Dear World Congress Attendees:
It is with great pleasure that I welcome you to the first ever World Congress on Industrial Biotechnology and Bioprocessing. This conference is the result of discussions that began about a year ago between the Biotechnology Industry Organization (BIO), the American Chemical Society, and the National Agriculture Biotechnology Council. We think it important to bring together leaders from diverse industries to highlight industrial biotechnology applications in manufacturing, agriculture processing, energy and chemical production and to provide a forum for information sharing and business development activities.
Industrial biotechnology is the “third wave” in biotechnology and, with advances in this field accelerating, the need for education and collaboration is obvious. This new conference is designed to be a significant step towards stimulating dialogue, collaboration and fostering the diffusion of industrial biotechnology throughout the manufacturing sector on an international scale. We hope to make it an annual event.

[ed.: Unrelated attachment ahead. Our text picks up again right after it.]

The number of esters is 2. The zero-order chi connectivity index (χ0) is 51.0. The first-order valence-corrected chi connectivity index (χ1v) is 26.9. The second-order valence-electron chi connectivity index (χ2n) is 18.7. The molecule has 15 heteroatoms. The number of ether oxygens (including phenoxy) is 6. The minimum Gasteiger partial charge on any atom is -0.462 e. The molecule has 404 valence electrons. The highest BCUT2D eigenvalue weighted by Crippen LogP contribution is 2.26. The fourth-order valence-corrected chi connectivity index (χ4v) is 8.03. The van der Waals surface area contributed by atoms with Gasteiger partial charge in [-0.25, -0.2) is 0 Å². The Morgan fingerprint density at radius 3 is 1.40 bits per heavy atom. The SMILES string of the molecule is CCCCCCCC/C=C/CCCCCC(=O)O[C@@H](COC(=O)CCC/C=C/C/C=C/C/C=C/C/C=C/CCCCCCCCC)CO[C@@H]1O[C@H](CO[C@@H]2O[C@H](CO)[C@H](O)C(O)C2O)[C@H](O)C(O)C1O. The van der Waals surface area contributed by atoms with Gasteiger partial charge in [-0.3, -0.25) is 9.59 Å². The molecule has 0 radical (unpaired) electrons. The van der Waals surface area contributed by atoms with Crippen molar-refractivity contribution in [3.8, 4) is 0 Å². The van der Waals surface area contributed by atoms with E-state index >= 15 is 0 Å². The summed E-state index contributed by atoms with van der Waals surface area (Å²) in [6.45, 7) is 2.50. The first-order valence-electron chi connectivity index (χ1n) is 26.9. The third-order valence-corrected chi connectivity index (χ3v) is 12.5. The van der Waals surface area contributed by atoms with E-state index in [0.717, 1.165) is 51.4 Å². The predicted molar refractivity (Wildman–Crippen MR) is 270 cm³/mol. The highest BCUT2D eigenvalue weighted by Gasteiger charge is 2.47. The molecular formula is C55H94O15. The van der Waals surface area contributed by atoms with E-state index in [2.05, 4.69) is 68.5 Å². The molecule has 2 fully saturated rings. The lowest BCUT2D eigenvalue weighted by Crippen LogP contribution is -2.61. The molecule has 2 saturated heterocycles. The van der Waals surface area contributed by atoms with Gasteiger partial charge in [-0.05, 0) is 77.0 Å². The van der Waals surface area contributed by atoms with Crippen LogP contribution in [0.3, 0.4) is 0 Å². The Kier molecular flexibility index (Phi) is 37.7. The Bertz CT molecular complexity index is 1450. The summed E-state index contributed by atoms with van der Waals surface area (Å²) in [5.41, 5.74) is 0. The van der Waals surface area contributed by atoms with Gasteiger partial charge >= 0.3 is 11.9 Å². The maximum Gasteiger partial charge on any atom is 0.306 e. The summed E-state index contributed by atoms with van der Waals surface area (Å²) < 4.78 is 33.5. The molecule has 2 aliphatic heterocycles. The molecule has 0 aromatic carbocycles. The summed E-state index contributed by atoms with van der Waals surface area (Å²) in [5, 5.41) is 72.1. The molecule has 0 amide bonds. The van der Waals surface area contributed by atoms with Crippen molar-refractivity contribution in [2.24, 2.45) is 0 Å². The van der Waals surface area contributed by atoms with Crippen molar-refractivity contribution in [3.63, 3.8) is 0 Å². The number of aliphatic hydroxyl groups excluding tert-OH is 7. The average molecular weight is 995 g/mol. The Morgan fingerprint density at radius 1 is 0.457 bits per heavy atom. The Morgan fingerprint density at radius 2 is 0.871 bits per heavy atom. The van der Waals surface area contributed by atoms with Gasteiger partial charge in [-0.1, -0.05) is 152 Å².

For those of you who are unfamiliar with BIO, we provide advocacy, communications and business development services to more than 1,000 biotechnology companies and some chemical companies, academic centers, and state and international biotechnology associations. Our six-year-old Industrial & Environmental Section represents over 50 innovative companies and organizations that bring biotechnology techniques to large-scale manufacturing, chemical synthesis and bioremediation. You will meet executives from many of those firms over the next three days during breakout sessions and workshops. They will articulate why industrial biotechnology is providing new tools to create economic value while at the same time enhancing environmental protection and sustainable development.
I am confident we will emerge from this event better informed and energized to harness biotechnology’s diverse tools for mutual economic and environmental benefit.
I look forward to meeting you and to forging new and productive relationships.
Carl B. Feldbaum